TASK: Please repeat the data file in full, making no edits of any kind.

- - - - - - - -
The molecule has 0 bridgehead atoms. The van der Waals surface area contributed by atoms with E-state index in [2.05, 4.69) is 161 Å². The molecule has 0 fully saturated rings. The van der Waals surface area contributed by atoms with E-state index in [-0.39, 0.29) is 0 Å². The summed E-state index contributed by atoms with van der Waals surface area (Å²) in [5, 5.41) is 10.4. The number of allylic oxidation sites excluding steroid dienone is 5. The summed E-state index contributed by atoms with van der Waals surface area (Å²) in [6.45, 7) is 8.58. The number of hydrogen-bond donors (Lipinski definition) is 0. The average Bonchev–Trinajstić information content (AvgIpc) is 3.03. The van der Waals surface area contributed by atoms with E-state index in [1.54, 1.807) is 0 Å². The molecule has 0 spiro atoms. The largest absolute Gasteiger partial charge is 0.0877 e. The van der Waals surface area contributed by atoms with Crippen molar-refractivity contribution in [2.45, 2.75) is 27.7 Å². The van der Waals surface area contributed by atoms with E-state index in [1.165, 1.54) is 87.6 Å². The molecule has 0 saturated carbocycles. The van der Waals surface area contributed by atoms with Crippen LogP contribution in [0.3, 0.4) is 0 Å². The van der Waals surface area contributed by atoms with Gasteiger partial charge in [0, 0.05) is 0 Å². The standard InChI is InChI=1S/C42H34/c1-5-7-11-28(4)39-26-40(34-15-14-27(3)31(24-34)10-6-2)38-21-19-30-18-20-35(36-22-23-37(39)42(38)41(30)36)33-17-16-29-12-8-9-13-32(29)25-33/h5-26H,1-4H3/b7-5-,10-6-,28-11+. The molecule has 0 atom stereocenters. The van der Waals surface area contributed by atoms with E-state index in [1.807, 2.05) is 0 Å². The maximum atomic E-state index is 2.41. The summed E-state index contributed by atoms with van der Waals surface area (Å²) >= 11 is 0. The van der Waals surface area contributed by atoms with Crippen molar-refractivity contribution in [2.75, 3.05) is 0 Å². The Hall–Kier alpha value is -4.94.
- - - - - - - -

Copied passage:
The molecule has 0 bridgehead atoms. The van der Waals surface area contributed by atoms with E-state index in [2.05, 4.69) is 161 Å². The molecule has 0 fully saturated rings. The van der Waals surface area contributed by atoms with E-state index in [-0.39, 0.29) is 0 Å². The summed E-state index contributed by atoms with van der Waals surface area (Å²) in [5, 5.41) is 10.4. The number of allylic oxidation sites excluding steroid dienone is 5. The summed E-state index contributed by atoms with van der Waals surface area (Å²) in [6.45, 7) is 8.58. The number of hydrogen-bond donors (Lipinski definition) is 0. The average Bonchev–Trinajstić information content (AvgIpc) is 3.03. The van der Waals surface area contributed by atoms with E-state index in [1.54, 1.807) is 0 Å². The molecule has 0 spiro atoms. The largest absolute Gasteiger partial charge is 0.0877 e. The van der Waals surface area contributed by atoms with Crippen molar-refractivity contribution in [2.45, 2.75) is 27.7 Å². The van der Waals surface area contributed by atoms with E-state index in [1.165, 1.54) is 87.6 Å². The molecule has 0 saturated carbocycles. The van der Waals surface area contributed by atoms with Crippen LogP contribution in [0.3, 0.4) is 0 Å². The van der Waals surface area contributed by atoms with Gasteiger partial charge in [0, 0.05) is 0 Å². The standard InChI is InChI=1S/C42H34/c1-5-7-11-28(4)39-26-40(34-15-14-27(3)31(24-34)10-6-2)38-21-19-30-18-20-35(36-22-23-37(39)42(38)41(30)36)33-17-16-29-12-8-9-13-32(29)25-33/h5-26H,1-4H3/b7-5-,10-6-,28-11+. The molecule has 0 atom stereocenters. The van der Waals surface area contributed by atoms with E-state index in [1.807, 2.05) is 0 Å². The maximum atomic E-state index is 2.41. The summed E-state index contributed by atoms with van der Waals surface area (Å²) >= 11 is 0. The van der Waals surface area contributed by atoms with Crippen molar-refractivity contribution in [2.75, 3.05) is 0 Å². The Hall–Kier alpha value is -4.94.